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cdrecord - writing multiple sessions 31 December 2000
A CD will hold about 650 MB of data. This doesn't mean you need to
queue your data until you get enough to burn a CD. You can burn multiple sessions.
Each session must use the -multi flag. This is from man cdrecord:
-multi Allow multi session CD's to be made. This flag needs to be present on all sessions of a multi session disk, except you want to create a session that will be the last session on the media. The fixation will be done in a way that allows the CD- Recorder to append additional sessions later.
But it's not as straight forward as that. There's a trick. And I made two coasters before I found out what the trick is. I found the solution at: http://mlug.missouri.edu/~rjudd/projects/cdburning.html which is titled "Notes on CD burning". It appears to be Linux-specific (in so much as my website is FreeBSD-specific) but it does contain the clues which allowed me to stop making coasters. At that page, you'll want to click on Advanced Topics and scroll down until you see Multisession CDs. This is there I found the solution.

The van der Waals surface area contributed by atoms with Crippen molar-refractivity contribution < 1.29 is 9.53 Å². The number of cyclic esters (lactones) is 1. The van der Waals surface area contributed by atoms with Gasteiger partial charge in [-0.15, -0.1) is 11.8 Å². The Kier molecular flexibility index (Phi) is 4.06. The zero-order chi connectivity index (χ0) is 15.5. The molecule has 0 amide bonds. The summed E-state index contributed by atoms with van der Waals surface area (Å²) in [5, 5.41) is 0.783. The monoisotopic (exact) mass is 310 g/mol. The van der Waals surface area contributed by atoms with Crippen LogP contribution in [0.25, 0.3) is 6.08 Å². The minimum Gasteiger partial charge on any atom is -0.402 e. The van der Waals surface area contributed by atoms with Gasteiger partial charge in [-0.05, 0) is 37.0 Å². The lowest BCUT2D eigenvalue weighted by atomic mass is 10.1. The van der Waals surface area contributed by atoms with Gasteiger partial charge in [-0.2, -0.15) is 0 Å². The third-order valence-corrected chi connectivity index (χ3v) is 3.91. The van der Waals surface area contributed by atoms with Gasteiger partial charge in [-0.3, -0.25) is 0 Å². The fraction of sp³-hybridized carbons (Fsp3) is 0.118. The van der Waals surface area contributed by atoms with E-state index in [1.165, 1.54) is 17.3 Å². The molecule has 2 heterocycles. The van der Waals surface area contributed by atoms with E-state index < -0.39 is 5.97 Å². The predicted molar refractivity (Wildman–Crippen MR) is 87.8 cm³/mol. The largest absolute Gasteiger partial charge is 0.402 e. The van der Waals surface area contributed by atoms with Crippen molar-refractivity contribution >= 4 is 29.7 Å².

The tricky part is the creation of the ISO images subsequent to the first ISO image. You can create the first ISO in the regular way. But with all other ISO images, you need to find out where the free space on the CD starts. You use this information when creating the new ISO.
The sharp eyed amongst you may notice that the device used in this article differs from that used in the cdrecord - writing your own CDs article. That's not magic. And it's not a mistake. When I wrote the first article, I had two SCSI cards in the box. I've since returned one to it's owner and put the CDRW on the same card as the two SCSI drives.
|NOTE: In this article, I specify the speed which should be used to write to the CD.
You should adjust that value to suit your CD drive.
Here are the steps I used:
If you forget which device is your cdwrite, look in
|This example will show how I first burned some FreshPorts
backups and then a cvs repository. I have snipped some bits from the output.
Create the first ISO:
Burn the first ISO:
Have a quick look at the drive contents:
Find out the where the free space starts:
Create the second ISO using the free space information from the previous step:
Burn the second ISO:
Have a look at the contents now: